Spain’s highest criminal court opened proceedings Monday against a former high-ranking Salvadoran military officer accused of masterminding the murder in El Salvador in 1989 of five Spanish Jesuit priests, alongside a Salvadoran priest and the Jesuits’ housekeeper and her daughter.
If found guilty, Inocente Montano, the 76-year-old accused former army colonel and former deputy defense minister of El Salvador, could face up to 150 years in prison.
Montano is accused of participation in “the decision, design and execution” of the five Jesuits in an attack on their residence in San Salvador by the feared Atlacatl anti-insurgency battalion of the Salvadoran military, which was then waging a war against rebels of the Farabundo Marti National Liberation Front (FMLN).
Spanish Jesuits Ignacio Ellacuría, then rector of the Universidad Centroamericana (UCA), Ignacio Martín Baró, Segundo Montes Mozo, Amando López Quintana and Juan Ramón Moreno Pardo were executed by the military troops on 16th November 1989. Also killed were Salvadoran priest Joaquín López, the priests’ housekeeper Julia Elba and her youngest daughter Celina Mariceth Ramos.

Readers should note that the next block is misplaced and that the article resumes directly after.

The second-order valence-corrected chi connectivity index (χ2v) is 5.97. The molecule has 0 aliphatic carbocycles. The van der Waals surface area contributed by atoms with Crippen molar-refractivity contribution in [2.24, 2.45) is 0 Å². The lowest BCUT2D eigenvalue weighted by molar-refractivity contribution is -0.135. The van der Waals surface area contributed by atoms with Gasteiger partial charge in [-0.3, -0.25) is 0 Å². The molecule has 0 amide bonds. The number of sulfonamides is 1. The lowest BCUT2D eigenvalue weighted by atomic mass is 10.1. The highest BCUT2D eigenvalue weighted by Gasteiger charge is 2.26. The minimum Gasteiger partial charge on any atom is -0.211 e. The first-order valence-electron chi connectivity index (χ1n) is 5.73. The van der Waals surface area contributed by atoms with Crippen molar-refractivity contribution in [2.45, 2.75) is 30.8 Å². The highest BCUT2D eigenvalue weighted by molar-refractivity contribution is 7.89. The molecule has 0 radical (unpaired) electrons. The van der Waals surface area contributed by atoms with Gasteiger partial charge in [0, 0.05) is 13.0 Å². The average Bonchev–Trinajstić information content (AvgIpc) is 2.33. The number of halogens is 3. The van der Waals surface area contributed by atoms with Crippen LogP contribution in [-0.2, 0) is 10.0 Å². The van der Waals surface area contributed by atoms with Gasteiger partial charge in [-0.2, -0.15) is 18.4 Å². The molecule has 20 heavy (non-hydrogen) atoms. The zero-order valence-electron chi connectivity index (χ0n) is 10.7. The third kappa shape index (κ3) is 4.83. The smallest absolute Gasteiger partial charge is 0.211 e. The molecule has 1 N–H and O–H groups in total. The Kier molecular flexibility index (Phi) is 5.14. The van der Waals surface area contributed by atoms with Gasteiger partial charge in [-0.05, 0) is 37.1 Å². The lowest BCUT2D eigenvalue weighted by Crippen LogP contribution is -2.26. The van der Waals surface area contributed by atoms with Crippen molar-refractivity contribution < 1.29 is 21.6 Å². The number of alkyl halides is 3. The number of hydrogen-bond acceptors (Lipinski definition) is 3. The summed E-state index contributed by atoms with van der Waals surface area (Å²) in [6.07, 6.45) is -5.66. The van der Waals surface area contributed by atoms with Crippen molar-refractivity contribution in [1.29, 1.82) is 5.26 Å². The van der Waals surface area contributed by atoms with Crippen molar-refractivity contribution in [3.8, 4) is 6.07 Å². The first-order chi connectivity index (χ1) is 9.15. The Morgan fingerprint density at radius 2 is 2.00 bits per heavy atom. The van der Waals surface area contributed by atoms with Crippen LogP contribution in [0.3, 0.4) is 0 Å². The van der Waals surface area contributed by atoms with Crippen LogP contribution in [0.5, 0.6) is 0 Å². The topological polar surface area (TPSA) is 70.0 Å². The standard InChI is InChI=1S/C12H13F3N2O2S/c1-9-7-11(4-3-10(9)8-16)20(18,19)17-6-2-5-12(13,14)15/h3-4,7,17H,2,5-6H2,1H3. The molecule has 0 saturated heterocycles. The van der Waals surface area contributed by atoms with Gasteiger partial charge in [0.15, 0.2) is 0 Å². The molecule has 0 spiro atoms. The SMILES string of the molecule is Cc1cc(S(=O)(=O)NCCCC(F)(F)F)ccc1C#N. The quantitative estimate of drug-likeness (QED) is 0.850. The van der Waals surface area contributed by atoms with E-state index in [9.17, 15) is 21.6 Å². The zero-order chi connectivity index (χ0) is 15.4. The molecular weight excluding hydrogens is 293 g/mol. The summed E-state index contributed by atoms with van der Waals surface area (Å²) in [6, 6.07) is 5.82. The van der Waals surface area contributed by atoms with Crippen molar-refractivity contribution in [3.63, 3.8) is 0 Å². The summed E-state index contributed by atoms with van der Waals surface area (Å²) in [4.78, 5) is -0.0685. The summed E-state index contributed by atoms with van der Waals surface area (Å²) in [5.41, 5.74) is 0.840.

Spanish judges have a track record of robust pursuit of human rights abuses committed against Spanish nationals abroad, most notably in Spain’s former Latin American colonies.
In 1988, Chile’s General Augusto Pinochet was indicted by Spanish judge Baltasar Garzón for human rights violations and murders of several Spanish citizens committed in his native Chile following the September 1973 military coup that overthrew the government of democratically elected Socialist President Salvador Allende. But for the decision by the British government not to extradite Pinochet, the Chilean leader would have been forced to stand trial on the charges in Spain.
Less effective have been efforts in Spain to bring to justice those accused of similar human rights violations and extrajudicial murders of opponents during the dictatorship of Gen. Francisco Franco, which lasted from the end of Spain’s Civil War in 1939 until Franco’s death in 1975.
In recent years, Spanish judges have repeatedly thrown out lawsuits alleging human rights violations during the Franco dictatorship, claiming such crimes are exempt from prosecution because of Spain’s 1978 Amnesty Law passed during the country’s transition to democracy.
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